Mar 11, 2023 2:39 PM
The Bible uses the word “fornication,” or “sexual immorality” as it’s often phrased in modern translations.
What’s immoral about sexual immorality?
The following is an excerpt from Chapter 6, “The Trap Closes."
It is worth pausing at this point to explain what is meant by the term “sexual immorality,” what used to be called fornication, a word derived from the Greek word porneia used in the New Testament. Sex (the act and all the feelings attendant to it) is not immoral, but neither is it morally neutral. There are both moral and immoral uses of sex—and almost everyone thinks so. It is a common but mistaken belief that the sexual revolution established the idea that anything that can be done may be done and everything is permitted.
There are people who express that philosophy; however, they usually only do so for a limited period in their lives, but then by their own admission they “grow up.” Even people who cheat do not want to be cheated on. The sexual revolution did not do away with morality but shifted its center of gravity from God to the self. This is all well and good so long as the self is cooperating (intentionally or not) with the wisdom God has embedded in his creation (see Chapter 2). The self, however, is not a stable platform for morality. The boundaries of self-oriented morality are indefinite, subjective, and tend to shift frequently. Wisdom, therefore, will seek to understand why God in his commandments blesses some kinds of sexual activity and prohibits others.
The guiding principle of sexual morality is not, as some might think, the seventh commandment: “Thou shalt not commit adultery.” There is a more elemental principle involved. Jesus clarified it when he was asked about the issue of divorce. He directed his questioners not to a commandment, but to God’s purposes in creation: “From the beginning of the creation God made them male and female. For this cause shall a man leave his father and mother and be united to his wife; and they two shall be one flesh.” (Mark 10:6-8. See also Matthew 19:4,5.)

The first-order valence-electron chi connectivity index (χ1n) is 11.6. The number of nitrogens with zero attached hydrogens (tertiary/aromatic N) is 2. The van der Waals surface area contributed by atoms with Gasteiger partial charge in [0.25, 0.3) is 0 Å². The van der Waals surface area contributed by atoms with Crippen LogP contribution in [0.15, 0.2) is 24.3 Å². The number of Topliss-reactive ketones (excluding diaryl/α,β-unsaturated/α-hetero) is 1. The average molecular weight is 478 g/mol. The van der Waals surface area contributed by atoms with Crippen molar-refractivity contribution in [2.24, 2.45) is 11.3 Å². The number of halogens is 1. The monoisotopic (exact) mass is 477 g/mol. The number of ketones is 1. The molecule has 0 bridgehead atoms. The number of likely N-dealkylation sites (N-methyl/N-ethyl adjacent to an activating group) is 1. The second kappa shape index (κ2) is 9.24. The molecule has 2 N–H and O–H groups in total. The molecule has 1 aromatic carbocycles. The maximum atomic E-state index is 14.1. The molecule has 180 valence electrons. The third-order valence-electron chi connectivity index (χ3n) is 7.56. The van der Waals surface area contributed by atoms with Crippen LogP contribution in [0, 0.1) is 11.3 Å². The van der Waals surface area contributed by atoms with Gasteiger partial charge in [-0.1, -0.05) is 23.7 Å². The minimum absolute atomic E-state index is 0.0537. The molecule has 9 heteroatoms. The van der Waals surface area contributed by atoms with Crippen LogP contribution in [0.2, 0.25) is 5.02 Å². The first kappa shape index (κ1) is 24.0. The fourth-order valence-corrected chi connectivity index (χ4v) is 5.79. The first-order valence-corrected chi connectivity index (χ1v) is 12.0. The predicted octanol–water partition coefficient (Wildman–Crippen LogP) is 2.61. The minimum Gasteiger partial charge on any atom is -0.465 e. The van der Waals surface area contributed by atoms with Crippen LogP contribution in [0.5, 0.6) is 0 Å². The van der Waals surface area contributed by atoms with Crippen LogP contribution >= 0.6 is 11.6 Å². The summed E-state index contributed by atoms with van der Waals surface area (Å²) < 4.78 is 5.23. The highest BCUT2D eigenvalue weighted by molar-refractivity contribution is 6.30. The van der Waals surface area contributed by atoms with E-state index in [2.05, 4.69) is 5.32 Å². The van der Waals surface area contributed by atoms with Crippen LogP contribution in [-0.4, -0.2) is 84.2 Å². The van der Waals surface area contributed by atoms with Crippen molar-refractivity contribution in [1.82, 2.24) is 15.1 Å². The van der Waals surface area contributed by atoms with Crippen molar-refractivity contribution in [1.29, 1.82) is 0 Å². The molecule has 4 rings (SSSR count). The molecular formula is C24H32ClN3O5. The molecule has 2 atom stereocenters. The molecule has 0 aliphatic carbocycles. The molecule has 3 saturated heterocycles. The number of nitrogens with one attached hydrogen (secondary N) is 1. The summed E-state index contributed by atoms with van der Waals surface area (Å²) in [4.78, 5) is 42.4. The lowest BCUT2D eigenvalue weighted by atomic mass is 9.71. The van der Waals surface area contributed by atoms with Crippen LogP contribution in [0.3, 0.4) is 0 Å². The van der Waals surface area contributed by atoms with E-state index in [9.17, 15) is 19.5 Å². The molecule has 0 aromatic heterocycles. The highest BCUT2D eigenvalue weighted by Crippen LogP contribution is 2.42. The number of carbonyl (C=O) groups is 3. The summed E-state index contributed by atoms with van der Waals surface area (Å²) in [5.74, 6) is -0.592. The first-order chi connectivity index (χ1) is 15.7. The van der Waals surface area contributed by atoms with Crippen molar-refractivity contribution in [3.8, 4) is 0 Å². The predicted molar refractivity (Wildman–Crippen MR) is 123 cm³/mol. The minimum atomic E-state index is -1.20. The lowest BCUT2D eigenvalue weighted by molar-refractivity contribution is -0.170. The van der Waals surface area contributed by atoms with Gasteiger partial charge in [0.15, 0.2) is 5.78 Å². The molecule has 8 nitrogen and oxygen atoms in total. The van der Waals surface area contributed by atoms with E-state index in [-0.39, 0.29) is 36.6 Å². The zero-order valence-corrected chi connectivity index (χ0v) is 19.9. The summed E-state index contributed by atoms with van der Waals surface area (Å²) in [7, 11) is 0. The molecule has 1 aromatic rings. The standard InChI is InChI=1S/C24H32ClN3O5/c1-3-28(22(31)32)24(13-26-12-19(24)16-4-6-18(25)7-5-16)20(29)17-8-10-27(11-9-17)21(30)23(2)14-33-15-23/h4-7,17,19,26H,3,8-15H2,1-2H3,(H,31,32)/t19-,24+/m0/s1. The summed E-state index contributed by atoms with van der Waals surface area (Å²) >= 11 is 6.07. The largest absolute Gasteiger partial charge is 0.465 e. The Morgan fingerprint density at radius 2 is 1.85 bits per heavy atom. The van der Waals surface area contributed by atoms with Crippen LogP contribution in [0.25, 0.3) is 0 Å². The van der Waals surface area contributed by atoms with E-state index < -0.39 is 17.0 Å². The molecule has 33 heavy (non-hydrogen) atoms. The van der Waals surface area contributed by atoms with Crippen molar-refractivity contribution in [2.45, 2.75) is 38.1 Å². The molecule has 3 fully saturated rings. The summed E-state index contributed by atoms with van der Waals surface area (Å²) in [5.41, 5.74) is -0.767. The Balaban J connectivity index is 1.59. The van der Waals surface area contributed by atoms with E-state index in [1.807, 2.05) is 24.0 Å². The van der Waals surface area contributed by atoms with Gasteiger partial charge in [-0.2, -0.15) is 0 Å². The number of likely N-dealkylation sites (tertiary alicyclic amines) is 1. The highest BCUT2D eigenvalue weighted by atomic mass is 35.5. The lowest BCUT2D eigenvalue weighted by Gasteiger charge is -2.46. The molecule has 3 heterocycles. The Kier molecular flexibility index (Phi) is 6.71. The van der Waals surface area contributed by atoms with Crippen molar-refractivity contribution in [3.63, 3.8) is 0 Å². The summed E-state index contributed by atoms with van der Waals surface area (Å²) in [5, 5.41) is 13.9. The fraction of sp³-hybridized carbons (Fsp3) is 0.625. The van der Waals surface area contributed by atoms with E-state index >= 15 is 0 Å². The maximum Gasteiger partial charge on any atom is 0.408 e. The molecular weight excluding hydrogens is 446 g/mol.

The last of all beings to be created, humans were made int the biological likeness of animals, yet also in the very image and likeness of God (Genesis 1:26,27). At the very least that means that biology is not the whole story of our lives. We were given the ability to choose how to direct our biological drives—whether for better or worse. Moreover, according to Jesus, God decreed marriage as the primal institution of humanity. There is deliberation, choice, and commitment: “For this cause shall a man leave…and be united to his wife.” Thus the pairing of a man and woman is not merely a mating, even a mating for life. It is much more than that: “They two shall be one flesh.”
The marriage bond is the foundation of every other relationship and all social order. Out of it grow relationships between parents and children, brothers and sisters, relatives and neighbors, and so on. Sex is only a part of the marriage bond, but it is a crucial part, and also one that the possibly the most vulnerable because of the volatile nature of sexual desire. At its core, then, sexual immorality is an attack on the marriage bond: whether to weaken it before a marriage begins or even is contemplated; or to break it after a marriage has been made; or to discredit and devalue marriage as a social institution.
Copyright © 2015 by Garry D. Nation. All rights reserved.